With that in mind, I remain sympathetic toward Moore's stance on the whole thing, despite there being a ring of hypocrisy to it. But...I sure am glad that "The Minutemen" and "Silk Spectre" came out of it. They are worthy additions.

    1. I'm probably harsher on Doc Manhattan than I ought to be; Adam Hughes bugs me. But the writing is probably a bit better than I make it out to be here.

      I was disappointed with the Crimson Corsair most of all, I think. I read each mini-series in order and kept a list of the sequence of CCs, which was a pain in the ass. After I was finished and went back and read them, I got even grumpier for the effort involved. Some of it was cool enough - as a supernatural pirate adventure, it's fine. It's just, to put that out there as a parallel to "Tales from the Black Freighter?" Really? Ugh.

      But yeah, Silk Spectre and Minutemen were gold. I was already an Amanda Connor fan, but now I've got to keep Darwyn Cooke well on my radar.

    2. Hughes' art didn't bother me, but I certainly understand how if it HAD, it would've lowered my estimation of the whole. When art in a comic doesn't click for me, I stop paying attention to anything else. I've been known to stop reading an entire series just because I don't like the art. And I don't think that's an overreaction at all.

      On the subject of the pirate story, I just didn't care about it at all. I remember nothing about it except that I hated the "color" scheme. But you are totally right in that it is incredibly unworthy of comparison to "Black Freighter." As Sam Jackson might say, "ain't the same ballpark, ain't even the same SPORT."

  2. I have not read Before Watchmen yet.. sigh. I always wait until comics are collected in hardback graphic novel form. I just don't have money for everything I read. I am very excited to dive into these!!! I love love love all the covers. Though I didn't realize till reading your post that it was different artists throughout the series (though I would've found out when I finally got my hands on a copy).


    1. I like most of the covers, as well. (Except for the Ozymandias/ Comedian ones.)

      I hear you 10000% on never enough time or money to read all I want to read! I was just telling a friend my reading queue is starting to resemble the porters-and-conquistadors train from the beginning of Aguirre the Wrath of God.

  3. Well, while I'm not qualified to judge any of this really, I do think a few observations are worthy of comment.

    The first has to do with something you wrote:

    "I'm sure (the estate of) Edgar Rice Burroughs, Steve Ditko, Ian Fleming, et al. felt (or at least had the right to feel) the same way about the creations Moore has used over the years."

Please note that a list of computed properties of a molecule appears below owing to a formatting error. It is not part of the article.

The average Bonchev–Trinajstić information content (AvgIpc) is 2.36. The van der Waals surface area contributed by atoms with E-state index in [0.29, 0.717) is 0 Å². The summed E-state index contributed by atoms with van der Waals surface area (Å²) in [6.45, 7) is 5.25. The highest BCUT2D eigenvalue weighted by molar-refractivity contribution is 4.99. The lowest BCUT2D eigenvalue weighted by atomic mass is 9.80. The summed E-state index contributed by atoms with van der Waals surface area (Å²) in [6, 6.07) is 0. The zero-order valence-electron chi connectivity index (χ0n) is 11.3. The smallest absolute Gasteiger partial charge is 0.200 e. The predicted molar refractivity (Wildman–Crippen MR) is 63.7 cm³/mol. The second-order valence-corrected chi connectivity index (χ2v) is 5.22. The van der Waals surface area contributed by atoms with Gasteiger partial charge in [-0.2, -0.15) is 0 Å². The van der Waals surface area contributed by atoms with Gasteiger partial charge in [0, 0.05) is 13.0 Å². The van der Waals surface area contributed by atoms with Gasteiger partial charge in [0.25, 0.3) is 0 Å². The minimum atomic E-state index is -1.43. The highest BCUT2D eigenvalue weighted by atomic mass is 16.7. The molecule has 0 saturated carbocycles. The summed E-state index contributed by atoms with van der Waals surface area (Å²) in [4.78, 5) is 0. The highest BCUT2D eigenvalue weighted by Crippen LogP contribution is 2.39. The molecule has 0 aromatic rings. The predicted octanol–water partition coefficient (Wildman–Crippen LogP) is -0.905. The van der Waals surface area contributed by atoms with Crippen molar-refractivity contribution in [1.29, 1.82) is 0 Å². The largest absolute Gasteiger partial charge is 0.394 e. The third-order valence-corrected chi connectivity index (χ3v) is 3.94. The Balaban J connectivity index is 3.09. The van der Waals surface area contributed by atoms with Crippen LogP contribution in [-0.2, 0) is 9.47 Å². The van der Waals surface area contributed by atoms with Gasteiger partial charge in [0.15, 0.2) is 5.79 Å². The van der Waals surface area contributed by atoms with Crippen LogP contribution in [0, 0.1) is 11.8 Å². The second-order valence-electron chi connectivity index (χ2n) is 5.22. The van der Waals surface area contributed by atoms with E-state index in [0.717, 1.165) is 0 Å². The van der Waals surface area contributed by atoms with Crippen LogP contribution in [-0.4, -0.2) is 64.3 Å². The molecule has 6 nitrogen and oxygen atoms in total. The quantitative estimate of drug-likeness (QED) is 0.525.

I'd have added Sherlock Holmes to that list, but never mind. As to whether or not Fleming or Burroughs would have been against other people using their creations, I'm not so sure.

    This goes back to something I said elsewhere about there being two types of fictional characters to my (albeit probably limited) experience. The first are just straightforward "limited" characters, like Huck Finn or Lewis Carrol's Alice, the second are what I termed "serial characters", fictional personalities with the potential for ongoing stories or series based around them. Such characters as James Bond, Tarzan and Sherlock Holmes are the best examples I know of "inspired" serial characters, and to be fair, Tarzan was already being handled by other people even during Burroughs' lifetime, and he seemed little bothered by it from what I can gather (if that's proof of anything).

    As for characters like Huck or Alice, the difference between "serial" and "limited" characters is marked out by the fact that limited characters grow and change for either better or worse throughout the story.

    For instance, at the end of MST3K's Hamlet, Kevin Nealon quips "Hamlet WILL RETURN in....THUNDERBALL!" Good for a laugh, but hardly an accurate description of the character and not just because of the way Hamlet ends. It has to do with the character's basic nature; the way it's presented as changing and growing marks Hamlet out as a limited character. Characters like Alice and Huck have more than one book to them because the hinge on which each book turns is the character's growth to maturity. At the end of both their respective stories (and despite a narrative mishandling by Twain) both characters are, in essence, fully developed adults in a figurative sense and there's no more to tell.